External Shame vs Internal Shame vs Guilt
Guilt and shame often emerge together but they are far from being the same emotion. Shame is a self-conscious emotion that involves a negative self-evaluation and unpleasant beliefs of one’s worth. Shame is linked to psychological disorders including anxiety, mood disorders, eating disorders, narcissism, and paranoia.
The Difference Between Guilt and Shame
Because shame involves feelings about self, it is often a more aversive and persistent emotion than guilt. Seeing yourself as inferior or defected can have huge negative consequences.
Shame results from our self-perception of failure. We tend to feel shame when we don’t meet our internal standards or ideals.
On the other hand, guilt is the disturbing feeling of self-criticism resulting from our belief that we have done something immoral or wrong. Because it is based on the recognition that we have done harm to another, we tend to feel guilty regardless of whether other people know about our wrongdoings. In other words, while guilt is related to our negative self-evaluation, the main focus of this feeling is our wrong or immoral behavior.
The Difference between Internal Shame and External Shame
Research has shown that shame may arise in forms of internal and external shame that differently affect our mental health. External shame stems from outside of self, and it is linked to public exposure. This form of shame is related to what we believe that others think about us. In other words, external shame involves an upsetting awareness that others view us negatively because of our improper behavior, flaws, or incompetence. The awareness that we lost approval and respect of others leads to anxiety and fear that we will be left out from our social landscape. We usually feel external shame because of public exposure and judgment. Therefore, external shame can be described with terms such as “humiliated”, “embarrassed” or “disgraced”.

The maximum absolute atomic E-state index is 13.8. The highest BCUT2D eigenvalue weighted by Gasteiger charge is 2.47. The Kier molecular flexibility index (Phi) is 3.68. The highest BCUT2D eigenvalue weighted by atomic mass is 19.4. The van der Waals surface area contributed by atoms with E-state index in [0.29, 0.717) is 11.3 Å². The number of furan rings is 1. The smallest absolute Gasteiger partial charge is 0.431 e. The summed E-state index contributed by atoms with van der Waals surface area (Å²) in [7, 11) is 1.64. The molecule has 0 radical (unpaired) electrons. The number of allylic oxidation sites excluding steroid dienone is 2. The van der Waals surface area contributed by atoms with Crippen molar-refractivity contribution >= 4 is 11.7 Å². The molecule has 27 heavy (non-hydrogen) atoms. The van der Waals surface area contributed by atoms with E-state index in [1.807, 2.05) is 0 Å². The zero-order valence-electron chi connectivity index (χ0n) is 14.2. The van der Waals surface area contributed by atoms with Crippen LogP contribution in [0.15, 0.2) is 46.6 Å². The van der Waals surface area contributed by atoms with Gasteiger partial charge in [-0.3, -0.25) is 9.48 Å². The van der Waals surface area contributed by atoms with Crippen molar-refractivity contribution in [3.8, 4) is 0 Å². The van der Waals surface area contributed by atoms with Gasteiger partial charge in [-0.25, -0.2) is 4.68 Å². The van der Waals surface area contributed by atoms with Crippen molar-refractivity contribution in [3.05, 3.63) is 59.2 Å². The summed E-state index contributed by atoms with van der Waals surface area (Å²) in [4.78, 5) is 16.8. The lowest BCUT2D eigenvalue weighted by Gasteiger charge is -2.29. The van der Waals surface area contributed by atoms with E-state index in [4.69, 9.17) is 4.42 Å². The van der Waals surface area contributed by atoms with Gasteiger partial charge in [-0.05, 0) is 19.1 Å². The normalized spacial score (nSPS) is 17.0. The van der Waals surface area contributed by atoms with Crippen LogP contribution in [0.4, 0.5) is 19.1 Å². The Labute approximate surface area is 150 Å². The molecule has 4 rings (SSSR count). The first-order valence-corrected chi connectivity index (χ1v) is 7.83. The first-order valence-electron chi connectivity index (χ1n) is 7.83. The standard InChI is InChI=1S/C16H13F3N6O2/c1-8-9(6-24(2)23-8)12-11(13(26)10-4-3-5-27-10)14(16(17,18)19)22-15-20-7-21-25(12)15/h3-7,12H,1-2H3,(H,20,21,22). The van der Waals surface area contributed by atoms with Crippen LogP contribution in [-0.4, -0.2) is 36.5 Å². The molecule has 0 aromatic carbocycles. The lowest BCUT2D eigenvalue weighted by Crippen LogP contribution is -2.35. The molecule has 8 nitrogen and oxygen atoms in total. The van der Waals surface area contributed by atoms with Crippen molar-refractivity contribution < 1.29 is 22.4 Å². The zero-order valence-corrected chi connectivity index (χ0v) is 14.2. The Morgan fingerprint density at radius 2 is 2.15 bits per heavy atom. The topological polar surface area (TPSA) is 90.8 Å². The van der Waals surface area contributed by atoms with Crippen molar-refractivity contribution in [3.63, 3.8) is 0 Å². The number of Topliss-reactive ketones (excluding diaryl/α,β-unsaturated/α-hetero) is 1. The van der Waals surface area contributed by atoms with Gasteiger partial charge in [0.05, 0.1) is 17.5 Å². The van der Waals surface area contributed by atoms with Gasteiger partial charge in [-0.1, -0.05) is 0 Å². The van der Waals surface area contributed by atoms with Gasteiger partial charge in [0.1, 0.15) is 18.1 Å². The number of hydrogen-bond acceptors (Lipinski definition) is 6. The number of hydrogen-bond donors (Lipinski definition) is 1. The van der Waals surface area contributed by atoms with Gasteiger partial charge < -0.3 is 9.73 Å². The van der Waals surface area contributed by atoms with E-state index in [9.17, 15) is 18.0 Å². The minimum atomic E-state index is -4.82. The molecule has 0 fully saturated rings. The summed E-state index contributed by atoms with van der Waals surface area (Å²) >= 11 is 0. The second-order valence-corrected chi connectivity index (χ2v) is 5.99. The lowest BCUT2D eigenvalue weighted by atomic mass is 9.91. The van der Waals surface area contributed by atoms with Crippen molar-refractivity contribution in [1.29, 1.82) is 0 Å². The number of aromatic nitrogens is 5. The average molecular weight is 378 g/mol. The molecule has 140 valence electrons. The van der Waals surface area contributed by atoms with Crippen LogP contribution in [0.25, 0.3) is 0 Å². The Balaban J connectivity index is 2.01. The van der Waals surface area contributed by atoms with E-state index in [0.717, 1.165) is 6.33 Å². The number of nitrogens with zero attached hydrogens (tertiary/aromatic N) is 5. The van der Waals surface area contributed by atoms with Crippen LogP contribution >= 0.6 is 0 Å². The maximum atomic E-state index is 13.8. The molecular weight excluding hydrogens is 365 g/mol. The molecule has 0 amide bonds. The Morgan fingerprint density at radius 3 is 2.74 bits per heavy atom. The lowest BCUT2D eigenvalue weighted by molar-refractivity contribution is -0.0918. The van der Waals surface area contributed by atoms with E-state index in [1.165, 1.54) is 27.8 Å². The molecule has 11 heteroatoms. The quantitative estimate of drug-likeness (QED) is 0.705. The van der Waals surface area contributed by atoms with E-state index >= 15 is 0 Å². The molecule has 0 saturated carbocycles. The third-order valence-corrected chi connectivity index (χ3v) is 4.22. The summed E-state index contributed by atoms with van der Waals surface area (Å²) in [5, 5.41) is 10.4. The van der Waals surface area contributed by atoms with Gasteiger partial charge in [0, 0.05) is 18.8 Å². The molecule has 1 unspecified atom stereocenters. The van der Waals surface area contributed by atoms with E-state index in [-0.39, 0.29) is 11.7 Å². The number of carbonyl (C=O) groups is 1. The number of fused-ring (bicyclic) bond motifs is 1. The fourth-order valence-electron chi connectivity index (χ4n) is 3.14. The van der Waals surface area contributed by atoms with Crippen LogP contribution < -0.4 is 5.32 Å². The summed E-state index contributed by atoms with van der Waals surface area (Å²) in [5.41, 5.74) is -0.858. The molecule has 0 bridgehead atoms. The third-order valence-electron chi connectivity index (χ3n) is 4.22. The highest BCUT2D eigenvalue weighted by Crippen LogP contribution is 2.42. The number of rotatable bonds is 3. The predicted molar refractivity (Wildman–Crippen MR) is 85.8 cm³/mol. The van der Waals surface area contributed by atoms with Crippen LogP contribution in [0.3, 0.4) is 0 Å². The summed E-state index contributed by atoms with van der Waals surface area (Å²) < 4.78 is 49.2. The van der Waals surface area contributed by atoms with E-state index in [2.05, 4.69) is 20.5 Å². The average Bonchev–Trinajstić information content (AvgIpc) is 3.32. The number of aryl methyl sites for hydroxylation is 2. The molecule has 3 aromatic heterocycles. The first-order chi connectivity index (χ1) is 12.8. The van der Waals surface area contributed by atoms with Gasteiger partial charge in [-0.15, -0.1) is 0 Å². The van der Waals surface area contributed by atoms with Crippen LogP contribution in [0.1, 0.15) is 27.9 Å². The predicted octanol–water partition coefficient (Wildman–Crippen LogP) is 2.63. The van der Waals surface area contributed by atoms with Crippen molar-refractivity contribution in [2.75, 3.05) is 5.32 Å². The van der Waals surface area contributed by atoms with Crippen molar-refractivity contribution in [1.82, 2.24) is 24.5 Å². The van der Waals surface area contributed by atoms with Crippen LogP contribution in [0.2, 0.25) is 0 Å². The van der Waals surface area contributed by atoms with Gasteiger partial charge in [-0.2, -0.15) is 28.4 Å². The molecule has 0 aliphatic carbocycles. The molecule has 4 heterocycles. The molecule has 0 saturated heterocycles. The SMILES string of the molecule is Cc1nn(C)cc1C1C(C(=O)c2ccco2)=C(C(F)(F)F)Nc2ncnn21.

However, internal shame originates inside the self and its main aspect is a self-conscious feeling that we are at the core flawed. Internal shame stems from our belief that there is something basically wrong with us and it is less dependent on public exposure. This subtype of shame reflects our self-critical thoughts of inadequacy and worthlessness. In other words, the main focus of internal shame is on our self-perception of defective, flawed self. If we are strongly concerned by our wrongdoing, we will feel intense internal shame even in a private situation, when there is no one around to judge our actions.
Studies show that both internal and external shame are associated with depressive symptoms because we strongly value our own and others’ views of self. While internal shame relates to feelings of self-devaluation, external shame is related to our thoughts about how others perceive us. However, in both internal and external shame, there is a perceived failure to present ourselves as attractive and flawless. This perception can impair our mental health and cause different psychological disorders.